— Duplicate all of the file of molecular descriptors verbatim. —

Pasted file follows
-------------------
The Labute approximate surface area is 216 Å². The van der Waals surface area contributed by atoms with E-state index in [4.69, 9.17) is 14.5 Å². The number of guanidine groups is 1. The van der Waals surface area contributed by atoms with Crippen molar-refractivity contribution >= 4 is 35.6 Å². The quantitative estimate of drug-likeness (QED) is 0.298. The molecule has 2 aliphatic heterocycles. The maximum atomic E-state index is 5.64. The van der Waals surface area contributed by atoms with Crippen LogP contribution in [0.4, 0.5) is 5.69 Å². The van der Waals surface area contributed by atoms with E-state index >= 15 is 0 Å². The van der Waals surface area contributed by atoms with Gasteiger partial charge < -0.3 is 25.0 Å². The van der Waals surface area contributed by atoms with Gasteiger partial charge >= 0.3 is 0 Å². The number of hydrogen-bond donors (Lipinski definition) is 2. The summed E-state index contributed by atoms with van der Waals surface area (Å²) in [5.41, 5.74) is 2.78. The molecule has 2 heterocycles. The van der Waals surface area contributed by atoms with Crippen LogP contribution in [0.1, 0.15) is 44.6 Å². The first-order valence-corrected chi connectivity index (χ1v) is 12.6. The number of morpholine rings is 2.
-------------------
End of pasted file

The Labute approximate surface area is 216 Å². The van der Waals surface area contributed by atoms with E-state index in [4.69, 9.17) is 14.5 Å². The number of guanidine groups is 1. The van der Waals surface area contributed by atoms with Crippen molar-refractivity contribution >= 4 is 35.6 Å². The quantitative estimate of drug-likeness (QED) is 0.298. The molecule has 2 aliphatic heterocycles. The maximum atomic E-state index is 5.64. The van der Waals surface area contributed by atoms with Crippen LogP contribution in [0.4, 0.5) is 5.69 Å². The van der Waals surface area contributed by atoms with E-state index >= 15 is 0 Å². The van der Waals surface area contributed by atoms with Gasteiger partial charge < -0.3 is 25.0 Å². The van der Waals surface area contributed by atoms with Gasteiger partial charge >= 0.3 is 0 Å². The number of hydrogen-bond donors (Lipinski definition) is 2. The summed E-state index contributed by atoms with van der Waals surface area (Å²) in [5.41, 5.74) is 2.78. The molecule has 2 heterocycles. The van der Waals surface area contributed by atoms with Crippen LogP contribution in [0.1, 0.15) is 44.6 Å². The first-order valence-corrected chi connectivity index (χ1v) is 12.6. The number of morpholine rings is 2.